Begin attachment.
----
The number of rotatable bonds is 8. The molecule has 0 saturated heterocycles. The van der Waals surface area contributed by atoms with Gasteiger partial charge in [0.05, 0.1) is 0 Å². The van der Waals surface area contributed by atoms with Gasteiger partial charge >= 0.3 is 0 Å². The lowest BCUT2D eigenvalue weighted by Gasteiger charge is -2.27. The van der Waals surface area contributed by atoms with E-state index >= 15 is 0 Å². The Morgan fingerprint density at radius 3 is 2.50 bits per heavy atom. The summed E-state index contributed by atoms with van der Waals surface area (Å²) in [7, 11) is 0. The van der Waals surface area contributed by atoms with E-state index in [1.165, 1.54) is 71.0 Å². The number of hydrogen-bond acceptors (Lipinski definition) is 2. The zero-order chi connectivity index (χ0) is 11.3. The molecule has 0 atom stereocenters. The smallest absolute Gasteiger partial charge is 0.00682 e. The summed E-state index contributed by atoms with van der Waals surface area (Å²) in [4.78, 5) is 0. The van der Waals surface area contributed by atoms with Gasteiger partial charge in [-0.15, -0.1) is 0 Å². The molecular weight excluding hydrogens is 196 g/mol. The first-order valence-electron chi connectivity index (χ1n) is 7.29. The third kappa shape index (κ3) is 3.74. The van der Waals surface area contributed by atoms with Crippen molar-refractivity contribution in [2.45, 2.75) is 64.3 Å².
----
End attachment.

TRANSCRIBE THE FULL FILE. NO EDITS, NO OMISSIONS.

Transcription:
The number of rotatable bonds is 8. The molecule has 0 saturated heterocycles. The van der Waals surface area contributed by atoms with Gasteiger partial charge in [0.05, 0.1) is 0 Å². The van der Waals surface area contributed by atoms with Gasteiger partial charge >= 0.3 is 0 Å². The lowest BCUT2D eigenvalue weighted by Gasteiger charge is -2.27. The van der Waals surface area contributed by atoms with E-state index >= 15 is 0 Å². The Morgan fingerprint density at radius 3 is 2.50 bits per heavy atom. The summed E-state index contributed by atoms with van der Waals surface area (Å²) in [7, 11) is 0. The van der Waals surface area contributed by atoms with E-state index in [1.165, 1.54) is 71.0 Å². The number of hydrogen-bond acceptors (Lipinski definition) is 2. The zero-order chi connectivity index (χ0) is 11.3. The molecule has 0 atom stereocenters. The smallest absolute Gasteiger partial charge is 0.00682 e. The summed E-state index contributed by atoms with van der Waals surface area (Å²) in [4.78, 5) is 0. The van der Waals surface area contributed by atoms with Gasteiger partial charge in [-0.15, -0.1) is 0 Å². The molecular weight excluding hydrogens is 196 g/mol. The first-order valence-electron chi connectivity index (χ1n) is 7.29. The third kappa shape index (κ3) is 3.74. The van der Waals surface area contributed by atoms with Crippen molar-refractivity contribution in [2.45, 2.75) is 64.3 Å².